Middle-aged Women Having More Strokes
Research presented on Wednesday points to an alarming spike in strokes in middle-aged women, and doctors say it’s due to increased obesity.
The study, presented at the International Stroke Conference in New Orleans, found that 2 percent of women ages 35 to 54 reported having a stroke between 1999 and 2004 ““ three times the approximate half a percent who reported strokes between 1988 to 1994.
Researchers were unable to blame smoking, heart disease or diabetes, as rates of the risk factors had not increased enough to account for the drastic upward statistic.
However, they did find a consistent rise in women’s body mass index, up from 27 in the earlier survey to 29. They also saw an increase in blood sugar levels.
Dr. Amytis Towfighi, the study’s lead author, is a neurology specialist at the University of Southern California in Los Angeles. She conducted her study using the National Health and Nutrition Surveys, both federally-funded research projects which use questionnaires and checkups in the U.S.
Strokes among middle-aged men basically remained unchanged at around 1 percent. Towfighi said that the rise in belly fat among women ““ up from to 59 percent compared to 47 percent previously, accounted for the spike in the percentages.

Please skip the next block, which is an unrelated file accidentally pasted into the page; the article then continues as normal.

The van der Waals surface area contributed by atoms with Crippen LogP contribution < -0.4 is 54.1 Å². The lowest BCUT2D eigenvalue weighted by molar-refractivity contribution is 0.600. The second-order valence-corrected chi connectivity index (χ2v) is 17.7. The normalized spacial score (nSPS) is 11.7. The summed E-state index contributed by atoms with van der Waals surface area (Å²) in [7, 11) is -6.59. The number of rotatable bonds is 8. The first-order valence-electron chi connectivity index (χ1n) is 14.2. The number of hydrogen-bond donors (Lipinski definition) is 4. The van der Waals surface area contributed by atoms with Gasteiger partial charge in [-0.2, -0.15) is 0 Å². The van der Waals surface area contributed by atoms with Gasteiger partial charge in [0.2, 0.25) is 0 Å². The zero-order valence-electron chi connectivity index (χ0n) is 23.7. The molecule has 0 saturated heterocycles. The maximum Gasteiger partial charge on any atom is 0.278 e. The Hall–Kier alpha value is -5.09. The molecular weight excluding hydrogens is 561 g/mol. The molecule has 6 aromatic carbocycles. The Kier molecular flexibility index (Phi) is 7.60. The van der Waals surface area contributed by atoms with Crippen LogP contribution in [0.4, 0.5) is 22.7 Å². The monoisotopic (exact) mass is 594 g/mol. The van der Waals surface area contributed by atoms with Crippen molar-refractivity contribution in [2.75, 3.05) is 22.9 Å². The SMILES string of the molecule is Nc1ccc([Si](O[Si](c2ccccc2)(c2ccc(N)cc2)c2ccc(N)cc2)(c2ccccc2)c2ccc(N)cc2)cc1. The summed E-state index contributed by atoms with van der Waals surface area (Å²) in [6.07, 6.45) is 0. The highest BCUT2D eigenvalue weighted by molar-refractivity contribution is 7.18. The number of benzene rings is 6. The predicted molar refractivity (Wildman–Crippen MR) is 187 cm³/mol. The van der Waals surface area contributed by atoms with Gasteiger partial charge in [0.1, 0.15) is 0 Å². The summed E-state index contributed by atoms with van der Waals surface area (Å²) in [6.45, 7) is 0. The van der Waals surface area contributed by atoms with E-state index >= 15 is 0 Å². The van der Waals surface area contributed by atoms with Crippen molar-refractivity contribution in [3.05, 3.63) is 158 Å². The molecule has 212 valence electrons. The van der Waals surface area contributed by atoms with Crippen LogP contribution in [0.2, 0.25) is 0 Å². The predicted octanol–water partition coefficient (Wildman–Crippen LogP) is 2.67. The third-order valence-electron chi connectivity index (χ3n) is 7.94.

“Abdominal obesity is a stronger risk factor for women than men,” she said.
In a “pre-stroke population” of middle-age women, a tripling of cases is “an alarming increase,” said Dr. Ralph Sacco, neurology chief at the University of Miami Miller School of Medicine told Associated Press.
Traditionally, men have been at higher risk of having strokes than women, but Dr. Philip Gorelick, neurology chief at the University of Illinois in Chicago and chairman of the stroke conference, said that this may now be reversed in light of the new research.
“We need to redefine our textbooks about stroke in women,” he said.
Other studies presented at the conference shed new light on stroke issues as well.
A Michigan State University study looked at 850 hospitals participating in an American Heart Association quality improvement program from 2003 to 2007.
They found that in-hospital deaths of stroke victims during normal business hours were about 6 percent, while after-hours patient deaths were about 5 percent.
A second study of 2.4 million stroke patients in California found death rates of 10 percent on weekends and nights versus 8 percent during weekdays.
Doctors still agree that early detection and action is the best way to prevent the risk of death in stroke victims.
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